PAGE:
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Published online

To the Editor:

Together with colleagues in Spain, we recently reported in CHEST (September 2009)1 on the potential clinical usefulness of pneumococcal bacterial load using a new autolysin (lytA) quantitative polymerase chain reaction (qPCR) assay. At the time of submission one question we could not adequately address was the specificity of the qPCR assay when applied in routine clinical practice over an extended period of time.

We have now completed evaluation of 1,800 samples taken at the same time as blood cultures in our ED from consecutive patients with suspected acute infection. As shown in Table 1, using a positive blood culture for Streptococcus pneumoniae as the gold standard, the qPCR assay has a specificity of at least 99.5% (95% CI, 99.0%-99.8%).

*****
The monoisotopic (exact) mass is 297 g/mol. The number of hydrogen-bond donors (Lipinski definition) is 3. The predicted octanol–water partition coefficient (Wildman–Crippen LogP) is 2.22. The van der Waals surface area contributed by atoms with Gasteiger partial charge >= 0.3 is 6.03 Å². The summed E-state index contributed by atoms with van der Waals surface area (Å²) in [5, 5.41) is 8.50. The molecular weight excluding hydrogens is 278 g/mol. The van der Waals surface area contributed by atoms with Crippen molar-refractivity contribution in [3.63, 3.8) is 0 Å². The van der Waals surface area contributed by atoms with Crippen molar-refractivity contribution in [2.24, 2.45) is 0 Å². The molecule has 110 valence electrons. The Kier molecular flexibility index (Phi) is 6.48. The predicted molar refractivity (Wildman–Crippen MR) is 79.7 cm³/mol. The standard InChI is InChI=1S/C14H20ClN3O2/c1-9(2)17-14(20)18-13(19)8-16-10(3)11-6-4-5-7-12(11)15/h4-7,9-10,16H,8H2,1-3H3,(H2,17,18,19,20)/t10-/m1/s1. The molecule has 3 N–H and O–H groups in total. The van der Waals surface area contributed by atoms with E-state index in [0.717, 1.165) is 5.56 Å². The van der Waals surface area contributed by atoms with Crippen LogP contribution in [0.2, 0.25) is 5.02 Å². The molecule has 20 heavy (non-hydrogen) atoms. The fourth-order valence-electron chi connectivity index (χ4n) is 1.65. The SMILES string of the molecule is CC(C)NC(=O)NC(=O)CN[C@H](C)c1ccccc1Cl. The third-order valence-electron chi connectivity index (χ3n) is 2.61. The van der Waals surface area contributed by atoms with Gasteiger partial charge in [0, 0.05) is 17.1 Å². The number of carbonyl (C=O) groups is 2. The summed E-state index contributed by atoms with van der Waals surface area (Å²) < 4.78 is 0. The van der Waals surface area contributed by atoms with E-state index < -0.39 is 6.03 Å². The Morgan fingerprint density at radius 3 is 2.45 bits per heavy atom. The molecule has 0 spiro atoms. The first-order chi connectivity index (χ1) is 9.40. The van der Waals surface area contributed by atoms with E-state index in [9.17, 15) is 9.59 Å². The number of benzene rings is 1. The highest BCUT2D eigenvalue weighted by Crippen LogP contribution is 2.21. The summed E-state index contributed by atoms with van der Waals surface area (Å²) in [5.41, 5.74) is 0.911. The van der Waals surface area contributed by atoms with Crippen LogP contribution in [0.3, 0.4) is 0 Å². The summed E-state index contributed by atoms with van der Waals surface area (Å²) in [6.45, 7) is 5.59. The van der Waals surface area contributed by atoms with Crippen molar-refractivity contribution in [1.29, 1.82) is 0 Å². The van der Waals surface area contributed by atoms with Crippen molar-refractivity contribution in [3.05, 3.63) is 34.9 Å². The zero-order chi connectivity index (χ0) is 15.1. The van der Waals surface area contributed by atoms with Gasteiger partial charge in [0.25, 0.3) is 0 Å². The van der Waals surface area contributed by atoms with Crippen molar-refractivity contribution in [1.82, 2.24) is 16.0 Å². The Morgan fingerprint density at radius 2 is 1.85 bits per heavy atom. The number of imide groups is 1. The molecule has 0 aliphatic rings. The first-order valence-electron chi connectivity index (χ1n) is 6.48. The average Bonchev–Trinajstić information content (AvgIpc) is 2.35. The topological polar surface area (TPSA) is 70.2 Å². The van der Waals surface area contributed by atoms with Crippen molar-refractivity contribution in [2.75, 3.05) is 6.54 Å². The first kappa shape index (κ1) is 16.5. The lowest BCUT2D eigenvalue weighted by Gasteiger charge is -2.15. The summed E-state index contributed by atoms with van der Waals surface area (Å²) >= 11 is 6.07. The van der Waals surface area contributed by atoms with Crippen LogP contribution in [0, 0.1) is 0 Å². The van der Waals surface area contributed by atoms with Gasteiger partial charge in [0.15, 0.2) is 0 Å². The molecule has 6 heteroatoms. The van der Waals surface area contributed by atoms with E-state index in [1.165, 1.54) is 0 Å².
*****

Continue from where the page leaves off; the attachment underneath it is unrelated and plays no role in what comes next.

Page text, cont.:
Table Graphic Jump Location
Table 1 —Comparison of Results Obtained From Real-Time Pneumococcal Autolysin Polymerase Chain Reaction and Blood Culture

lytA = autolysin; PCR = polymerase chain reaction.

We further investigated the clinical details of the nine patients who had PCR-positive/blood culture-negative sample results. In eight of these nine cases there was a clinical and radiologic diagnosis of pneumonia with no other pathogen isolated by blood or sputum cultures. We are therefore confident that these eight cases represent true positive results. The quantitative S pneumoniae bacterial load in all of these eight cases ranged from 3.4 copies/mL to 2 million copies/mL with the majority being less than 10,000 copies/mL. As in our previous study, the highest S pneumoniae bacterial loads were seen in patients with severe sepsis.